Les Douches la Galerie presents a new selection of self-portraits by Vivian Maier. Produced between 1953 and the 1970s, they once again demonstrate her eye for reflections, her great sense of composition and, more generally, the richness of her work.
Self-Portrait: My Impressions of Vivian Maier
By Elizabeth Avedon
“I have often wondered about the significance of capturing your own likeness, the experience of being represented on both sides of the frame. I have to believe it is more than just vanity or narcissism. One would naively imagine a self-portrait informs us about the person. We observe the figure illustrated, and in the gaze back we believe we can determine something about their life, their work, their day. Searching for expression we discern clothes, choices, surroundings – all in an effort to resolve the mystery of self.
I am not sure if we can read the « self » in Vivian Maier’s self-portraiture or even chart the progression of her life through their images. We look at her self-portraits for revelations, but she does not really give us much. She is alone in her reflections. Her viewpoint difficult to judge. No hint of emotion or reaction. Never a portrait with a partner. She is seldom with a friend, occasionally with a child. The strength of Maier’s character is found in the persona looking back at us. There is little compromise; and ironically for such a private, autonomous person, her self-portraits are some of her strongest work thus far.
She seemed to embody photographic wisdom beyond her knowledge – always composing, rarely emoting. She sometimes made brilliant choices, sometimes she simply experimented. Reflective surfaces and glass permeate all of her work, the world fragmented as seen through frames, doorways, and boxes, her shadows projected into others’ lives, onto sidewalks, and the backs of strangers. We see her reflected in surfaces through her lens and back again onto those same planes at different angles.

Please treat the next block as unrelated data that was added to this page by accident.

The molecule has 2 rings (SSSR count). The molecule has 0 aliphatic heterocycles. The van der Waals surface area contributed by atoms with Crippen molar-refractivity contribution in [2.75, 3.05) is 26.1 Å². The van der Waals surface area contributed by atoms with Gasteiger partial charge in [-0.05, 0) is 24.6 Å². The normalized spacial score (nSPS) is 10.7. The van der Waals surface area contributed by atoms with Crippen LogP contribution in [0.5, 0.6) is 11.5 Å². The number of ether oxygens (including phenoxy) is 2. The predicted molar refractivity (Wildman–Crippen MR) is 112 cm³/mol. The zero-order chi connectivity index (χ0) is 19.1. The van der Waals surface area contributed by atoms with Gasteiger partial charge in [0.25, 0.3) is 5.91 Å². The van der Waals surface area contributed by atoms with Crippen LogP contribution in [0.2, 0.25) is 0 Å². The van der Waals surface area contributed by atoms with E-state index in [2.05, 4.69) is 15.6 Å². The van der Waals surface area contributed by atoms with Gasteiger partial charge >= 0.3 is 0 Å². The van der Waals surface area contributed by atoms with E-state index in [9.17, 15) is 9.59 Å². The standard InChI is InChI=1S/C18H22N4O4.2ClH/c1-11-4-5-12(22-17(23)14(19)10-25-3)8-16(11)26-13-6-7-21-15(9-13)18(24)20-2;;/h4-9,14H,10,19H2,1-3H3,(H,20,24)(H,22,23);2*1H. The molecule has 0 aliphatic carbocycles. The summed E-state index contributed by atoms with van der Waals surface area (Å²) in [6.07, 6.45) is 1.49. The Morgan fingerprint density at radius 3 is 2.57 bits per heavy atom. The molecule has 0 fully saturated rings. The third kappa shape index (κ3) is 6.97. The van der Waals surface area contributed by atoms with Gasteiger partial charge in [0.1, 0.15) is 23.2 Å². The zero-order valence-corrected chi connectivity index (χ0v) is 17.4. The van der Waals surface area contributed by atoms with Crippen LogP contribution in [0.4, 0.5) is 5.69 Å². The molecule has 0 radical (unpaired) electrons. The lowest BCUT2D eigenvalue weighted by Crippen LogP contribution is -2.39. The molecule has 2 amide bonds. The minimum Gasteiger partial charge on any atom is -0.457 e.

No great emotion is expressed in these self-portraits, little drama, inquisitiveness rather than self- examination, composition over expressed emotion. Vivian smiled if she could, though rarely, and seemed to live two different lives: her contradictory domestic life and personal, creative life. She saw the world through a skillful eye, but never trusted anyone to bear witness or audience to her work. Deeply intuitive, it is easy to imagine in Maier a difficult person: odd, complex, living in her own head.” (…)
“I suppose Vivian was not interested in making portraits of herself as a whole but rather a glimpse or vantage of the many sides that coexisted in one body. I sense hidden clues in Maier’s self-portraits of her shadow. In some ancient civilizations, one’s shadow alludes to a doppelgänger. They are many here. Shadows on sidewalks, shadows crossing over windows, over newspaper headlines, over dried leaves where her heart should have been… Who is the real guardian of these images she never showed to anyone? (…)
“If I could interview Maier about her intent through her photographs I imagine this is what she would tell me. What drove me to have this secret life? My answer is, “Don’t even open that door.” In truth, I resisted it for a long time. Recently, I started to look closely at all of her work that has been released so far and fell into it, like discovering a message in a bottle thrown in the ocean over 50 years ago. I was swept away by her brilliance. She is astounding compositionally and the mystery surrounding her life story is deeply compelling. I believe in the end we cannot truly understand or know Maier
– but the potency of her images allow us an unveiled window into her covert world. The work sings with photographic purity, the love for physically making pictures. There is no place or use for a witness or collaborator, remaining uncluttered and free from the pursuits of acceptance, notoriety, and celebrity.